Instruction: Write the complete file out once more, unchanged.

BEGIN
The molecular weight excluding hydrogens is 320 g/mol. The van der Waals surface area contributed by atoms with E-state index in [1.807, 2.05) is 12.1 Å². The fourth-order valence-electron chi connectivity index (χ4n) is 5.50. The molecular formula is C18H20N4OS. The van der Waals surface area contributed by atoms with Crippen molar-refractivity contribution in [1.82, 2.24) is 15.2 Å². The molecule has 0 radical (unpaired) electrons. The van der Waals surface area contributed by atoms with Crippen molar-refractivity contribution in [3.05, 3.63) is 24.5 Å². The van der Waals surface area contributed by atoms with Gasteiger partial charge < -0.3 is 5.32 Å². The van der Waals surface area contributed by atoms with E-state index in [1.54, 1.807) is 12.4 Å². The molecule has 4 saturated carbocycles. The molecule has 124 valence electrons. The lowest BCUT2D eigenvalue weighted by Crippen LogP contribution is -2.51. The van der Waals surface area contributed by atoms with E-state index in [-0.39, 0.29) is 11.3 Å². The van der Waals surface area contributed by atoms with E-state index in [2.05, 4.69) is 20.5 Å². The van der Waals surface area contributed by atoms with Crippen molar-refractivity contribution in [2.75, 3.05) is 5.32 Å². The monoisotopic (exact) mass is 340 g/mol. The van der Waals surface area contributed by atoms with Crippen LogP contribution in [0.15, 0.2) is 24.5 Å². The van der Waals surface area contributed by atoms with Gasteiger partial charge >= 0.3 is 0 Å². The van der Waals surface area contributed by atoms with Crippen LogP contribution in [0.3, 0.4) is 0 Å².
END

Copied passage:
The molecular weight excluding hydrogens is 320 g/mol. The van der Waals surface area contributed by atoms with E-state index in [1.807, 2.05) is 12.1 Å². The fourth-order valence-electron chi connectivity index (χ4n) is 5.50. The molecular formula is C18H20N4OS. The van der Waals surface area contributed by atoms with Crippen molar-refractivity contribution in [1.82, 2.24) is 15.2 Å². The molecule has 0 radical (unpaired) electrons. The van der Waals surface area contributed by atoms with Crippen molar-refractivity contribution in [3.05, 3.63) is 24.5 Å². The van der Waals surface area contributed by atoms with Gasteiger partial charge < -0.3 is 5.32 Å². The van der Waals surface area contributed by atoms with E-state index in [1.54, 1.807) is 12.4 Å². The molecule has 4 saturated carbocycles. The molecule has 124 valence electrons. The lowest BCUT2D eigenvalue weighted by Crippen LogP contribution is -2.51. The van der Waals surface area contributed by atoms with E-state index in [-0.39, 0.29) is 11.3 Å². The van der Waals surface area contributed by atoms with E-state index in [2.05, 4.69) is 20.5 Å². The van der Waals surface area contributed by atoms with Crippen molar-refractivity contribution in [2.75, 3.05) is 5.32 Å². The monoisotopic (exact) mass is 340 g/mol. The van der Waals surface area contributed by atoms with Crippen LogP contribution in [0.15, 0.2) is 24.5 Å². The van der Waals surface area contributed by atoms with Gasteiger partial charge >= 0.3 is 0 Å². The van der Waals surface area contributed by atoms with Crippen LogP contribution in [0.3, 0.4) is 0 Å².